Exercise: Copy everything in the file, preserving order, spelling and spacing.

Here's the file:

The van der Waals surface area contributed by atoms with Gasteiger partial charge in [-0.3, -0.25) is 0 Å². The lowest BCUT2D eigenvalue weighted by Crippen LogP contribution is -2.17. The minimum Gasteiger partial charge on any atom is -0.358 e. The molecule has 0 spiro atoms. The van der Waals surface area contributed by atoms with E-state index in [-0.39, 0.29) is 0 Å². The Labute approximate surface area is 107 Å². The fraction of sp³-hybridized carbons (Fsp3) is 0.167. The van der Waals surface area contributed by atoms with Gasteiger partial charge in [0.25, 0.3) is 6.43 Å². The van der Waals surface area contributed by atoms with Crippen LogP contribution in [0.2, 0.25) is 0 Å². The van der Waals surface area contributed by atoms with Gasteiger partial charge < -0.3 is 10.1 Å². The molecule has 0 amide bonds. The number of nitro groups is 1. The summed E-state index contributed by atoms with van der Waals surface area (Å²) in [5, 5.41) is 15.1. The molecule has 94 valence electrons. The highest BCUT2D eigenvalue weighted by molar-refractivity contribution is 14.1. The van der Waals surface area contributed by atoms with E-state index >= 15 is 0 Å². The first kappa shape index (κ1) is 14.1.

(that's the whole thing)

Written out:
The van der Waals surface area contributed by atoms with Gasteiger partial charge in [-0.3, -0.25) is 0 Å². The lowest BCUT2D eigenvalue weighted by Crippen LogP contribution is -2.17. The minimum Gasteiger partial charge on any atom is -0.358 e. The molecule has 0 spiro atoms. The van der Waals surface area contributed by atoms with E-state index in [-0.39, 0.29) is 0 Å². The Labute approximate surface area is 107 Å². The fraction of sp³-hybridized carbons (Fsp3) is 0.167. The van der Waals surface area contributed by atoms with Gasteiger partial charge in [0.25, 0.3) is 6.43 Å². The van der Waals surface area contributed by atoms with Crippen LogP contribution in [0.2, 0.25) is 0 Å². The van der Waals surface area contributed by atoms with Gasteiger partial charge < -0.3 is 10.1 Å². The molecule has 0 amide bonds. The number of nitro groups is 1. The summed E-state index contributed by atoms with van der Waals surface area (Å²) in [5, 5.41) is 15.1. The molecule has 94 valence electrons. The highest BCUT2D eigenvalue weighted by molar-refractivity contribution is 14.1. The van der Waals surface area contributed by atoms with E-state index >= 15 is 0 Å². The first kappa shape index (κ1) is 14.1.